Merger challenges premised on a so-called “coordinated effects” theory of harm are far less common than challenges that are based on the likely unilateral conduct of the combined firm post-merger. The 2023 U.S. Department of Justice and FTC Merger Guidelines (“2023 Merger Guidelines”) state that “[a] merger may substantially lessen competition when it meaningfully increases the risk of coordination among the remaining firms in a relevant market or makes existing coordination more stable or effective.”6 The 2023 Merger Guidelines list three “primary factors” that the FTC and the DOJ assess in determining whether a merger materially increases the risk of coordination, although only one factor need be met for the agencies to conclude that the merger may substantially lessen competition: whether the market is highly concentrated, evidence of prior actual or attempted attempts to coordinate, and elimination of a maverick.7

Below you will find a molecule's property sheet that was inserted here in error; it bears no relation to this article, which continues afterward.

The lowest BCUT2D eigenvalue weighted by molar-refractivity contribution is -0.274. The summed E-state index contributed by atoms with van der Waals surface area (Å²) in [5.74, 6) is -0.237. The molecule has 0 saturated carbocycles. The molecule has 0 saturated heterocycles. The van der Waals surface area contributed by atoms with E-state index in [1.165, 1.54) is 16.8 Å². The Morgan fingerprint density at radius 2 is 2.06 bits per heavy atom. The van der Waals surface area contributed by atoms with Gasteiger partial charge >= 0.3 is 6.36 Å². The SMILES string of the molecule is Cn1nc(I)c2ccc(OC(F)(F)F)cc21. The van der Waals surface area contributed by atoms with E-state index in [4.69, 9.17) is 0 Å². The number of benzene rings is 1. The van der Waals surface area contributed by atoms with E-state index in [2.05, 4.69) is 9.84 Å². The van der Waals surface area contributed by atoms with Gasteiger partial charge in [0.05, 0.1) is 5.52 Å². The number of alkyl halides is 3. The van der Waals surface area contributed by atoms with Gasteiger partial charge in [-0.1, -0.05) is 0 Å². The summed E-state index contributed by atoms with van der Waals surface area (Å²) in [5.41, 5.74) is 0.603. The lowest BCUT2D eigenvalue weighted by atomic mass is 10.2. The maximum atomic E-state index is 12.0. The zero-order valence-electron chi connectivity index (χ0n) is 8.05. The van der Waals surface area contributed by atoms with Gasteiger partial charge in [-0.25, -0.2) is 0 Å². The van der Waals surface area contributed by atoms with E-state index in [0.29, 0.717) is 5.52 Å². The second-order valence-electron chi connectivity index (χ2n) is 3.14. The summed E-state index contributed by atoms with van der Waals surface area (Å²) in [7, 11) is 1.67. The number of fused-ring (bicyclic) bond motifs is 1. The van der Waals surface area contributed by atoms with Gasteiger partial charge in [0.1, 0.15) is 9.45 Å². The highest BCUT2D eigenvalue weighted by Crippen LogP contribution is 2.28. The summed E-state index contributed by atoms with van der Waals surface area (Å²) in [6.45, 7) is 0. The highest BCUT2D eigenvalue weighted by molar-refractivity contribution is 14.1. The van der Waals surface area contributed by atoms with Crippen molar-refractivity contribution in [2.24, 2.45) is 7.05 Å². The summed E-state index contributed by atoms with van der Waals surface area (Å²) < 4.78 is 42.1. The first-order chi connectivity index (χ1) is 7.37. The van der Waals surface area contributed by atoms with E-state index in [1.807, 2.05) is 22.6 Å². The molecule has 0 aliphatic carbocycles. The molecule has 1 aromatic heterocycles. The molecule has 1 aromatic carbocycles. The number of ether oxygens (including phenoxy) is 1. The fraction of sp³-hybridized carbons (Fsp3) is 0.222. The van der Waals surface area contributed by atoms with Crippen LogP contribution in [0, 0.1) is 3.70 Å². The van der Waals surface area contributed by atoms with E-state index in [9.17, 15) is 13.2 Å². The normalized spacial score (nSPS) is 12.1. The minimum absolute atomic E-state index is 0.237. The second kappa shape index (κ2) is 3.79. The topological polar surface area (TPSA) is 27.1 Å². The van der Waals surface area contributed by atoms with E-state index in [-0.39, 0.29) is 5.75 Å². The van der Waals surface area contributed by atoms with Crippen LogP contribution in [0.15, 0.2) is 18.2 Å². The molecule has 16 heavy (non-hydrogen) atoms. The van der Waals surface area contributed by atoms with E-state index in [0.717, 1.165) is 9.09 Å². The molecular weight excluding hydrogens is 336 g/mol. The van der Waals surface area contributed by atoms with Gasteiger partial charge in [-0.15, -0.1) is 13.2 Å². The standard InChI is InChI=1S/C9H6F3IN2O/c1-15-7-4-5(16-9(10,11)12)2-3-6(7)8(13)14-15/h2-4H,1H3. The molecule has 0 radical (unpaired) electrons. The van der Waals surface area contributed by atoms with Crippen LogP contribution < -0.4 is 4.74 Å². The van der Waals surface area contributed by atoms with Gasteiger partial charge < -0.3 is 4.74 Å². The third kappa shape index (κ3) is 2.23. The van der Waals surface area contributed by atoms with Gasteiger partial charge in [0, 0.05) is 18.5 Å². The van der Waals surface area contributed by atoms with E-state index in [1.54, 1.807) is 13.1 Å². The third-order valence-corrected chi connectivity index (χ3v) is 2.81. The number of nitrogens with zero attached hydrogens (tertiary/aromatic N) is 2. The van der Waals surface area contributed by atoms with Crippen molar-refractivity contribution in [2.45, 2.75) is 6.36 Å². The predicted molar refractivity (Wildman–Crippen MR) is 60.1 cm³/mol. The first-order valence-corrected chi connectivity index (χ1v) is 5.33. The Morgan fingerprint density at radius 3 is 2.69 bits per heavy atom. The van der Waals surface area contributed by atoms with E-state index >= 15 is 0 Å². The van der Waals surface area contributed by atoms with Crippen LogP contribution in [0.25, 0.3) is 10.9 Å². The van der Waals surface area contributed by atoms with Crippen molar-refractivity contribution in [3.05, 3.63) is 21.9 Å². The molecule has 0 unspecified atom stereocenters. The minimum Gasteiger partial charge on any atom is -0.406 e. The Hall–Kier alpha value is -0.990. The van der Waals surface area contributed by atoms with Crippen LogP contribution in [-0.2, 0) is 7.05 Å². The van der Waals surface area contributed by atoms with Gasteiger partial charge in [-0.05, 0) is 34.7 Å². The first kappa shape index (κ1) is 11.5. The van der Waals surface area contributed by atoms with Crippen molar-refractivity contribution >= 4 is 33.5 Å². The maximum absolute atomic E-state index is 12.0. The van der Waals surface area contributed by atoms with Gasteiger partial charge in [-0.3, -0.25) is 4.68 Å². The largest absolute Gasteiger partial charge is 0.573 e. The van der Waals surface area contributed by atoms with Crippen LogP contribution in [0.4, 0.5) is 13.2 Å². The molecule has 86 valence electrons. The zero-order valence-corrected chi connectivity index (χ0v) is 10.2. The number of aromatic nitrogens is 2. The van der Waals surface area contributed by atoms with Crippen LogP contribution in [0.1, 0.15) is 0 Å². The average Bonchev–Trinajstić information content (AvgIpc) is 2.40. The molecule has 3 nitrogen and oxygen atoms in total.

The complaint asserts two violations of the antitrust laws. First, appointing Mr. Sheffield to the Exxon Board would give him “a larger and more powerful platform” to “amplify[] his public messaging and the effectiveness of his private contacts with OPEC” and “decision-making influence over and access to competitively sensitive information” of Exxon, resulting in an increased likelihood of anticompetitive coordination among crude oil producers in violation of Section 7 of the Clayton Act.8 Second, the FTC invokes the prohibition on “interlocking directorates” under Section 5 of the FTC Act, which bans an executive or member of a company’s board from serving on the board of a competing company. Mr. Sheffield currently serves on the board of The Williams Companies, Inc., a competing producer of crude oil and natural gas to Exxon. The appointment of Mr. Sheffield to Exxon’s Board would therefore “facilitate a board interlock among competitors.”